India, Indonesia and Pakistan each have more than a million children out of school, according to a UN report which said the global number of unschooled children aged 6 to 11 is still as high as 58 million, showing little overall improvement since 2007.
The United Nations Educational, Scientific and Cultural Organization (UNESCO) report said that India had 1.4 million children out of school in 2011 but the country is among 17 other nations that have managed to reduce the number of out-of-school children in the past decade.
“Combined with UNESCO’s recent news that aid to education has fallen yet again, the lack of progress in reducing out of school numbers confirms our fears – there is no chance whatsoever that countries will reach the goal of universal primary education by 2015,” UNESCO Director-General Irina Bokova said in a statement.
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Pakistan had 5.4 million children out of school in 2012 while the figure for Indonesia was 1.3 million.
The UNESCO’s policy paper said that positive change is possible, spotlighting success in 17 countries that have reversed that trend over the past decade.
The 17 countries, including Burundi, Yemen, Ghana, Nepal, Rwanda, India, Iran and Vietnam, accounted for about one-quarter of the global out-of-school population in 2000.
But they managed to reduce their out-of-school numbers by 86 per cent, from 27 million to less than four million, in little over a decade.
The UNESCO Institute for Statistics, which produced the policy paper, said that 15 million girls and 10 million boys, constituting around 43 per cent of those out of school, are unlikely to ever get access to primary education if the current situation remains the same.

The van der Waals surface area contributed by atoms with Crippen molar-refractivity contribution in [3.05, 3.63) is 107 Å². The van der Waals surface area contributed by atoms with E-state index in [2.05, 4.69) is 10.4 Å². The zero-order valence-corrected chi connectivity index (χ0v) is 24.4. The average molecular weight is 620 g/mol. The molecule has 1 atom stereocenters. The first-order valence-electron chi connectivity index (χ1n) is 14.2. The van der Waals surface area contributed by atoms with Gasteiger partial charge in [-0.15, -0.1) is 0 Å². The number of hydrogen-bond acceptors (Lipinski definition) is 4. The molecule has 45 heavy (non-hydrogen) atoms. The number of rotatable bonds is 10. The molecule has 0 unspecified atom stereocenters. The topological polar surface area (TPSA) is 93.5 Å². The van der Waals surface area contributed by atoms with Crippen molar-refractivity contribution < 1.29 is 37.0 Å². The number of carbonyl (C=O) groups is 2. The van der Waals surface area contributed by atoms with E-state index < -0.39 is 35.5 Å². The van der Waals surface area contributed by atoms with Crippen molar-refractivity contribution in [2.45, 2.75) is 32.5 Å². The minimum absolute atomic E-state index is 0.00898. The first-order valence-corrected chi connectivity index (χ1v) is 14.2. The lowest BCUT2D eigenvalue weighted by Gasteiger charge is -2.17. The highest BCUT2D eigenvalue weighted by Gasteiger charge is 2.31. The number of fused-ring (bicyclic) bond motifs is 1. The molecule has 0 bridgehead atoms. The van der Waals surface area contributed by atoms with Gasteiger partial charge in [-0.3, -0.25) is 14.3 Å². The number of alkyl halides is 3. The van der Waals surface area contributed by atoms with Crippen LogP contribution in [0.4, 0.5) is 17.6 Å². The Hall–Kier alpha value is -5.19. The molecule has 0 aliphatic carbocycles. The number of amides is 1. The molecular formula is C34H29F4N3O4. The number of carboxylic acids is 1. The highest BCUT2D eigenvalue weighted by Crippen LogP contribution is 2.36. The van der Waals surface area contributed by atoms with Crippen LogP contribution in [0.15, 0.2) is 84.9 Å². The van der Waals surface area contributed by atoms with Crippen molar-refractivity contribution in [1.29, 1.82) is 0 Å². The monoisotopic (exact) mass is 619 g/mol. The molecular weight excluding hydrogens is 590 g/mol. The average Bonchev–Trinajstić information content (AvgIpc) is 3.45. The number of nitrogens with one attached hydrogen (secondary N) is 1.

“We cannot meet this news with further inertia. On the contrary, we must sound the alarm and mobilise the political will to ensure that every child’s right to education is respected,” she said.
The lack of global progress is largely due to high population growth in sub-Saharan Africa, which is now home to more than 30 million out-of-school children.
Most of them will never start school and those who do are at risk of dropping out.
The paper also shows critical gaps in the education of older children aged 12 to 15. Globally, 63 million adolescents were out of school in 2012.
Numbers have fallen by nearly one-third since 2000 in South and West Asia, the region has the largest population of out-of-school adolescents at 26 million.
According to the UNESCO paper, abolishing school fees, introducing more relevant curricula, devoting increased attention to ethnic and linguistic minorities and providing financial support to families in need could have a positive role in promoting and extending the right to education to every human being.
Bokova stressed that progress is possible and that many countries have been key examples in driving positive changes in education for all.